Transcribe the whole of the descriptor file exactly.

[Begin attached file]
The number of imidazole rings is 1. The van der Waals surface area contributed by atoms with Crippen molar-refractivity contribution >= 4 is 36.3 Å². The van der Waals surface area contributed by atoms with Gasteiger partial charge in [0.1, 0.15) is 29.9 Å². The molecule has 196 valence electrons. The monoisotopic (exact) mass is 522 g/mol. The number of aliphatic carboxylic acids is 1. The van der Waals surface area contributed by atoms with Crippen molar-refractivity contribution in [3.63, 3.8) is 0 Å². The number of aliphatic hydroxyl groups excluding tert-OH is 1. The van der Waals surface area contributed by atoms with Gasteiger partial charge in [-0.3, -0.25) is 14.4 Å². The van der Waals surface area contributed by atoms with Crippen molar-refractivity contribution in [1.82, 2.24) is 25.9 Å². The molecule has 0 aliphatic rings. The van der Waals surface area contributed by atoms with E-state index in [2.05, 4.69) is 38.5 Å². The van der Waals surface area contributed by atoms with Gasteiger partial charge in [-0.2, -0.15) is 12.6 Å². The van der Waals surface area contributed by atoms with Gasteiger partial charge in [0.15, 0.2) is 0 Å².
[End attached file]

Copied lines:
The number of imidazole rings is 1. The van der Waals surface area contributed by atoms with Crippen molar-refractivity contribution >= 4 is 36.3 Å². The van der Waals surface area contributed by atoms with Gasteiger partial charge in [0.1, 0.15) is 29.9 Å². The molecule has 196 valence electrons. The monoisotopic (exact) mass is 522 g/mol. The number of aliphatic carboxylic acids is 1. The van der Waals surface area contributed by atoms with Crippen molar-refractivity contribution in [3.63, 3.8) is 0 Å². The number of aliphatic hydroxyl groups excluding tert-OH is 1. The van der Waals surface area contributed by atoms with Gasteiger partial charge in [-0.3, -0.25) is 14.4 Å². The van der Waals surface area contributed by atoms with Crippen molar-refractivity contribution in [1.82, 2.24) is 25.9 Å². The molecule has 0 aliphatic rings. The van der Waals surface area contributed by atoms with E-state index in [2.05, 4.69) is 38.5 Å². The van der Waals surface area contributed by atoms with Gasteiger partial charge in [-0.2, -0.15) is 12.6 Å². The van der Waals surface area contributed by atoms with Gasteiger partial charge in [0.15, 0.2) is 0 Å².